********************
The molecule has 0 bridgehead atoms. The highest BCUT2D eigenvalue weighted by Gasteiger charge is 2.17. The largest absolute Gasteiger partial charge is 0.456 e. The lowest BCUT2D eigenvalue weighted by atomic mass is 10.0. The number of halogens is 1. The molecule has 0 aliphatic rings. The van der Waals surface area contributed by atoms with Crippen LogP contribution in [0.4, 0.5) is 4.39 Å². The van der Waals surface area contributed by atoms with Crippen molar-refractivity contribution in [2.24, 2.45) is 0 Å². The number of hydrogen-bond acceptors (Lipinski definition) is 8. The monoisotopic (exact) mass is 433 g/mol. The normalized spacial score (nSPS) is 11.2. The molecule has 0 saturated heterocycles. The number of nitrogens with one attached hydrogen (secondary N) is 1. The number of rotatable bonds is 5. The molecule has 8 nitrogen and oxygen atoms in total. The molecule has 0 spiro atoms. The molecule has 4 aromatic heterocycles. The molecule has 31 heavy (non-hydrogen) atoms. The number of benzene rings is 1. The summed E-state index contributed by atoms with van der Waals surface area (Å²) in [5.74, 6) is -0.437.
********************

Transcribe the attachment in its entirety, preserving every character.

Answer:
The molecule has 0 bridgehead atoms. The highest BCUT2D eigenvalue weighted by Gasteiger charge is 2.17. The largest absolute Gasteiger partial charge is 0.456 e. The lowest BCUT2D eigenvalue weighted by atomic mass is 10.0. The number of halogens is 1. The molecule has 0 aliphatic rings. The van der Waals surface area contributed by atoms with Crippen LogP contribution in [0.4, 0.5) is 4.39 Å². The van der Waals surface area contributed by atoms with Crippen molar-refractivity contribution in [2.24, 2.45) is 0 Å². The number of hydrogen-bond acceptors (Lipinski definition) is 8. The monoisotopic (exact) mass is 433 g/mol. The normalized spacial score (nSPS) is 11.2. The molecule has 0 saturated heterocycles. The number of nitrogens with one attached hydrogen (secondary N) is 1. The number of rotatable bonds is 5. The molecule has 8 nitrogen and oxygen atoms in total. The molecule has 0 spiro atoms. The molecule has 4 aromatic heterocycles. The molecule has 31 heavy (non-hydrogen) atoms. The number of benzene rings is 1. The summed E-state index contributed by atoms with van der Waals surface area (Å²) in [5.74, 6) is -0.437.